How to know what the customer wants ?

 

 

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People come into Customer Experience Management from a number of of different professions. Some come from a research background, some from a customer service background and some come from a marketing background, to name but a few. Because of their different origins, each tends to have a slightly different approach to Customer Experience Management.The first stage of any Customer Experience program is pretty much to understand what the current state of play is.

For those people coming from a customer service or operations background, their instinct is typically to carry out some kind of diagnostic exercise – to do a walk-through of the business, looking at the call centre and/ or sales operations – typically the customer-facing areas of the business. However for those people coming from more of a research background, their typical approach would be to undertake some kind of research exercise to understand what the customers’ current levels of satisfaction are, how likely they would be to recommend or repurchase; or what their expectations are. But which of two approaches is the best one?

Research or Diagnostics

The diagnostic angle certainly has a great deal of merit. Having an experienced professional looking over the business and making recommendations on how to improve, enhance or even remodel the operations can prove to be invaluable. I have seen dozens of experienced consultants going into call centres, monitoring their performance metrics (e.g. AHT; Call, Wait & Wrap; Hold time, ASA, etc.) and behaviours; and then making recommendations and implementing management and training changes that have significantly improved business performance. However the main weakness of this approach is that it doesn’t involve customers. At the end of the day, customers are the only people who know what they want their experience to be like. Going purely down the diagnostic route doesn’t tell you what customers’ expectations or ideal scenarios look like.

The research approach clearly does include the customer as part of the understanding phase; however it has weaknesses too. Customers are usually not business experts. Customers can usually tell you what they don’t like about your business; however they cannot always tell you what your business should be like. Ask customers about their expectations and a significant proportion of them will tell you that they want everything for nothing, i.e. your product or service without paying for it. This clearly doesn’t work if you want to stay in business for any significant amount of time!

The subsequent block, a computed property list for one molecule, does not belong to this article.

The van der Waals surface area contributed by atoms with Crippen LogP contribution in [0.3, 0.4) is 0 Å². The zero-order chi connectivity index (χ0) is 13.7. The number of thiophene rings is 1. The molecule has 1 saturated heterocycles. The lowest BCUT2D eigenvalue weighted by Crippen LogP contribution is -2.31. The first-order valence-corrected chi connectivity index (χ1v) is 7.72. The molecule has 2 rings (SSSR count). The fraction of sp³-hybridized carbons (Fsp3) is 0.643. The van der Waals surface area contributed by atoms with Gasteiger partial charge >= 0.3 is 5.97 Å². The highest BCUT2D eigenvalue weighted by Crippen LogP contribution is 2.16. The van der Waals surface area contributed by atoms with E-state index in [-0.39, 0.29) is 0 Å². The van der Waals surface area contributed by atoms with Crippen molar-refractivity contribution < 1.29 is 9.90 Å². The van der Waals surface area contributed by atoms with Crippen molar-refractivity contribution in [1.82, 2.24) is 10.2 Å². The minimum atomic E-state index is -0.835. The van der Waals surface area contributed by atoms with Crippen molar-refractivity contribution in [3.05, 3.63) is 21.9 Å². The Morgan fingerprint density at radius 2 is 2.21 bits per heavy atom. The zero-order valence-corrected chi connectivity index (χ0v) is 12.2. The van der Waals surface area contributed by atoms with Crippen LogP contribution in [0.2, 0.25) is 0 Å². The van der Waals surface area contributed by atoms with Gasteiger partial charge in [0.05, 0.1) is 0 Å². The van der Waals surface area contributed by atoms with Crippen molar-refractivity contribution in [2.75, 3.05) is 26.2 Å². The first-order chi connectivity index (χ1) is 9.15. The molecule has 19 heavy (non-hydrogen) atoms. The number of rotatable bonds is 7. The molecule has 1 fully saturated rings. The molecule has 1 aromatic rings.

Clearly the question posed in the title of this blog isn’t a fair one, as both approaches have their strengths and weaknesses. The ideal, of course, is to use both methodologies in parallel. Using a combination of both is arguably more of a strategic marketing based approach to the issue. With a more strategic marketing based approach, the understanding phase of a Customer Experience program should ideally consider:

  • a full micro- and macro-environmental assessment
  • a full internal audit, including 7P and 7S analysis;
  • a research audit to understand CSAT, NPS, Brand Health and other existing data sources
  • new consumer research to understand customer expectations

What’s your approach?

To know how we can help you understand your customers better and deliver exceptional customer experience, contact us.

The problem with customer experience

 

 

 

Happy young businesswoman with headset isolated over white backgAt all of the networking events and exhibitions for the call center industry, for example, I hear talk about Customer Experience Management; however in the vast majority of instances, it is just IT companies simply attempting to sell in some kind of magical solution that will somehow, overnight, solve all of their client’s woes. The reality is usually as far from that as you can get.

Despite there being many millions of pounds spent each year on CRM systems, Predictive Diallers & IVR technology; for many consumers, the Customer Experience is sadly just as bad as it ever was!

I’m not suggesting that, if used properly, IT solutions cannot help create a good customer experience – First Direct Bank is a case in point as to how technology can be used properly to help create a great customer experience . It is, however, the word “help” that is key here.

In many cases, a new system or process is seen as the solution rather than a means to an end. A system should, of course, never be seen as more than just a tool to help create a customer experience. It is not the tool itself, but how it is used that determines exactly how good an experience is achieved.

The main problem with Customer Experience is that most people who claim to work in this area forget the starting point, which, of course, should be the customer. Customer Experience, put in the most simple of terms, is about seeing things from the customer’s perspective; and then trying to make changes to the way that you do business in order that you can both improve the customer’s experience and maximise the business’ profitability.

If it is a new system that helps you to change the way you do business for the positive to both meet the customer’s expectations and improve your profitability, then the tool is being utilised properly. However, in many (if not most) instances, they are not.

Rather than an organisation putting their hand in their pocket to fork out on an expensive IT solution, maybe they should just spend a little time walking in the shoes of their customer…

Tell us does your organization thinks IT solution = customer experience.

To know how you can optimize your processes to deliver exceptional customer experience, contact us.